NIS 88 million to go to rehabilitation of streams, with an eye to flood prevention

Funding will be used for drainage to ensure that excess water can be absorbed by natural measures or sustainable manmade ones

Sue Surkes is The Times of Israel's environment reporter.

Dredging slurry from the Nablus Stream before it flows into the Alexander River. (Courtesy, Alon Heyman)
Dredging slurry from the Nablus Stream before it flows into the Alexander River. (Courtesy, Alon Heyman)

The Environment and Agriculture ministries on Sunday announced an unprecedented NIS 88 million ($25 million) to be spent this year on the rehabilitation of streams and their environs to reduce flooding.

The Agriculture Ministry will provide NIS 55 million of the sum and the Environmental Protection Ministry NIS 33 million.

A joint statement said the money would be given to projects that rehabilitate streams, reducing surface runoff in floodplain areas and in residential neighborhoods nearby.

Throughout history, rivers and streams have burst their banks after heavy rainfall, sending water into floodplains — the adjacent absorbent wetland areas.

In Israel, as in many other countries, most of those wetlands have been dried out to allow for agriculture and construction.

This means that when streams overflow, much of the water will reach asphalt surfaces as runoff. Unless there is infrastructure in place to absorb the water, it will flood roads and buildings.

Flood prevention measures can range from building and maintaining manmade drains or biofilters in urban areas or installing permeable pavements to dredging sediment from the bottom of streams to enable them to hold more water and building ponds between streams and nearby neighborhoods to absorb any excess.

In a further move, the Environmental Protection Ministry has agreed with planning authorities on the creation of a national zoning plan for flood-prone areas. This is aimed at mapping and then protecting streams and other areas of land that perform an important role in absorbing winter rains.

Environmental Protection Minister Tamar Zandberg welcomed the opportunity not only to reduce flooding but also to rehabilitate the country’s streams which, she said, had long suffered from neglect and dirt.

Agriculture Minister Oded Forer noted that flooding was on the increase because of the climate crisis, global warming and urban development.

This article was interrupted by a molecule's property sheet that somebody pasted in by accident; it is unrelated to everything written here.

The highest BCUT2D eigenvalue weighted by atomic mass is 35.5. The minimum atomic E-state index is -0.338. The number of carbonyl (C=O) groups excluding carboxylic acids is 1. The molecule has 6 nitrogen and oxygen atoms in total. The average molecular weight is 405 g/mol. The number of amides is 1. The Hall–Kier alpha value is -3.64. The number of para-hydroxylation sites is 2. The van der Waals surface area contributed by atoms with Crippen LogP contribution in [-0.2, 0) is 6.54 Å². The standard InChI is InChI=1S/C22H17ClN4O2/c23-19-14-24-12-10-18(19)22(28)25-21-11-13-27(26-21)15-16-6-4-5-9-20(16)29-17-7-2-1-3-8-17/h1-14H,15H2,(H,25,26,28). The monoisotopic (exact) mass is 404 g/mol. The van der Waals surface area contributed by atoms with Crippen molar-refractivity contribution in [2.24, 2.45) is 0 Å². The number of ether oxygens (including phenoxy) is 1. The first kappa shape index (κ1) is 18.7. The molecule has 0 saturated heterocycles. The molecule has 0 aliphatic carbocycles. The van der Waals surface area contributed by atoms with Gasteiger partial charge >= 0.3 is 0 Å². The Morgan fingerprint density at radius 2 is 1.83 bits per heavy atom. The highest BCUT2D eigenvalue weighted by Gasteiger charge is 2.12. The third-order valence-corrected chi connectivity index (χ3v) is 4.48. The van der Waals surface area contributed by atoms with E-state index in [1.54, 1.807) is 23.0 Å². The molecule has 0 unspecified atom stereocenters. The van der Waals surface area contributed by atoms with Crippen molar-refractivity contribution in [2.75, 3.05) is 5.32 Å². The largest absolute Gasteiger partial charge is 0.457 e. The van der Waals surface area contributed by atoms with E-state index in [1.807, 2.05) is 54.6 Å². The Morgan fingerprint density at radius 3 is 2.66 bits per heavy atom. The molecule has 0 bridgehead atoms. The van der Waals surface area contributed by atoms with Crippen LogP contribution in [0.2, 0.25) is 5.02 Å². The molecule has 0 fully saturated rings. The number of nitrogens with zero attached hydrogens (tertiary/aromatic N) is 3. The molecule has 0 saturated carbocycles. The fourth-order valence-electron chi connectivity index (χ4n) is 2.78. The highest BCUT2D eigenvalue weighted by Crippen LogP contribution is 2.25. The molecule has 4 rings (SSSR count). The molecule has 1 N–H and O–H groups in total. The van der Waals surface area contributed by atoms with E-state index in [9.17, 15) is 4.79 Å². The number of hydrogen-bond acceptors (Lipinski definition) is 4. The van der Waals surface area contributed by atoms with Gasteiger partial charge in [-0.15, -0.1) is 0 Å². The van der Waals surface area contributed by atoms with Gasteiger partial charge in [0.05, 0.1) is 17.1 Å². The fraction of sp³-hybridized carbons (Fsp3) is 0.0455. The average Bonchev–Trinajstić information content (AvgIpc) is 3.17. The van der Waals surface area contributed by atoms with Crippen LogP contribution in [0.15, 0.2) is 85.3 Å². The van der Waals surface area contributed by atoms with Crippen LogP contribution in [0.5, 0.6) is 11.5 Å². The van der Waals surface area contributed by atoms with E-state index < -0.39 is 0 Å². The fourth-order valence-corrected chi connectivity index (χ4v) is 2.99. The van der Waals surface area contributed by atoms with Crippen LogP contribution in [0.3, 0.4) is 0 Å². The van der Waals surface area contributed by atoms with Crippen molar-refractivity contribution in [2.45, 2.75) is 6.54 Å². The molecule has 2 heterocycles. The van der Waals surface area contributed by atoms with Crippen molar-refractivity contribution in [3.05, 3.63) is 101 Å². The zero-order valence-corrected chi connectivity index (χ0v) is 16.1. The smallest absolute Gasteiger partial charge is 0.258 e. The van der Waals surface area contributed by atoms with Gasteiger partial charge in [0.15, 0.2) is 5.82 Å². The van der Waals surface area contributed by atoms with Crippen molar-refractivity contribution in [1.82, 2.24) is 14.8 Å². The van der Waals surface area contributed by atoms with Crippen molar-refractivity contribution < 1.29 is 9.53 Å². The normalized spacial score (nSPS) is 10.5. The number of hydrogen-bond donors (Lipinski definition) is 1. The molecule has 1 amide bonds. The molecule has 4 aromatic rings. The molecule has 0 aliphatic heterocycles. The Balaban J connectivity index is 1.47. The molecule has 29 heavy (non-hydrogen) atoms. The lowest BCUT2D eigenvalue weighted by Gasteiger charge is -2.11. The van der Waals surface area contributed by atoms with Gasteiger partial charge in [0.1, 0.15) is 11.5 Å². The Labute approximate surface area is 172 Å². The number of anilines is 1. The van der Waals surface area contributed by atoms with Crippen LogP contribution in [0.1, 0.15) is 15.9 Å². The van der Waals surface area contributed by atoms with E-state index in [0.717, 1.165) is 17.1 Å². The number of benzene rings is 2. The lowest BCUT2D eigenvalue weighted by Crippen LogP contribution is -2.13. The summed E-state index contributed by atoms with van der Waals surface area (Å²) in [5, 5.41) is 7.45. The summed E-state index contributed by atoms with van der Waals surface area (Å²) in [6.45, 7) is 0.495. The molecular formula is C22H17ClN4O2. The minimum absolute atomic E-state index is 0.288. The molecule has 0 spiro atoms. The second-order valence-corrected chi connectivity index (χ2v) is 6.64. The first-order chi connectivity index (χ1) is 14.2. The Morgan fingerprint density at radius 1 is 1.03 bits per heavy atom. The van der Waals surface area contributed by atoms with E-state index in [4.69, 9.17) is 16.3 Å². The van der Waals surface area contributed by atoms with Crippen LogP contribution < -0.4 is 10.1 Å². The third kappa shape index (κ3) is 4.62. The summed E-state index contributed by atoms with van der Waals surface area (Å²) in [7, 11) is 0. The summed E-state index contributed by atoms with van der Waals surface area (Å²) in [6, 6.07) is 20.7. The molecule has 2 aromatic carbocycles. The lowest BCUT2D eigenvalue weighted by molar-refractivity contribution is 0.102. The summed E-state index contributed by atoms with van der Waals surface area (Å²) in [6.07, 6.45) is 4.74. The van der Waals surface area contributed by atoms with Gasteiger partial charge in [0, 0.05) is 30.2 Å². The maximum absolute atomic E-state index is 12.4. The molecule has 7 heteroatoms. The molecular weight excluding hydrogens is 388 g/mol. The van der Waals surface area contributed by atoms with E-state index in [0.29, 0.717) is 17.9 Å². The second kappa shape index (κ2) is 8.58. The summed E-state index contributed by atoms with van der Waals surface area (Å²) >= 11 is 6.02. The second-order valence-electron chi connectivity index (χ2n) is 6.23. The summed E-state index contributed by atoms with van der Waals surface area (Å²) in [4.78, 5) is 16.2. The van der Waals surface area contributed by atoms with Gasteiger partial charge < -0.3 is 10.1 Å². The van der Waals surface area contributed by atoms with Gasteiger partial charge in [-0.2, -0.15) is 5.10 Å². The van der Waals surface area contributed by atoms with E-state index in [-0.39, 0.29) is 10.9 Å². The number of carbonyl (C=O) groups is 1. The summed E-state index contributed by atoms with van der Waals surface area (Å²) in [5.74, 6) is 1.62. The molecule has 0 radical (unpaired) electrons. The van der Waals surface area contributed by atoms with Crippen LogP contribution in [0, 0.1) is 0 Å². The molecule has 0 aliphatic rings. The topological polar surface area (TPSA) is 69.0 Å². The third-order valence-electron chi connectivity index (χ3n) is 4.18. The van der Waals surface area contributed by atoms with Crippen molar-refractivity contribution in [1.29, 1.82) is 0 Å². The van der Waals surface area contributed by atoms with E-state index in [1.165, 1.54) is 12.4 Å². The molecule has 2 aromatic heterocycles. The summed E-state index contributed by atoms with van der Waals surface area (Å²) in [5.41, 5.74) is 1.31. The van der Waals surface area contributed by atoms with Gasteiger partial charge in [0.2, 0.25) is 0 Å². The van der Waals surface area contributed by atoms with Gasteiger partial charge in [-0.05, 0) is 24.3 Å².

Israel is an arid country without any large rivers. It has some permanent streams fed by springs, but most are seasonal ones that fill up during the winter and form dry streambeds during the summer.

Many streams have long suffered from pollution and neglect. The need to rehabilitate them is now on the agenda thanks to increased environmental awareness and an uptick in floods.

Sometimes, the flow of streams is blocked by the dumping of refuse. In other cases, streams are polluted from various sources, among them industrial waste, waste entering Israeli streams from the West Bank, waste from cattle grazing nearby, pesticide and herbicide runoff, and bacteria from treated sewage water from reservoirs that overflow during heavy rainfall.

Cows at the Tavor Stream nature reserve, March 19, 2021. (Yahav Gamliel/Flash90)

During the summer, Israelis are regularly warned not to enter certain streams in the north of the country because of the presence of bacteria.

The Israel Nature and Parks Authority has been installing water troughs around streams in the Sea of Galilee catchment area in northern Israel as part of a program to keep livestock away from the water bodies and reduce pollution.

The cash announced Sunday comes on top of another unprecedented sum — NIS 1.2 billion ($345 million) — agreed on in March between the Agriculture and Finance ministries and the Israel Lands Authority Ministry to fund 13 drainage infrastructure projects between now and 2026.

The NIS 1.2 billion is in addition to the NIS 275 million ($80 million) previously budgeted for these years and will focus on reducing flooding in existing urban areas and locations with the potential for major housing development.

A Israeli man tries to open a sewer drain as water floods a street during a storm in Netanya, north of Tel Aviv, on October 25, 2015. (AFP/Jack Guez)

A year ago, the state comptroller issued a stinging report on the lack of flood control measures by four local authorities from March to October 2020.

It focused on Nahariya in the north, where flooding in January 2020 inundated large parts of the city center and killed one person, Ashkelon in the south, Kfar Saba in the center, and Jisr az-Zarqa, a crowded Arab hamlet on the coast south of Haifa.

Seven people lost their lives to flooding during torrential rains over several weeks in late December 2019 and early January 2020, particularly near the coast. Among the dead were two young people who drowned in a flooded elevator in a Tel Aviv apartment building.

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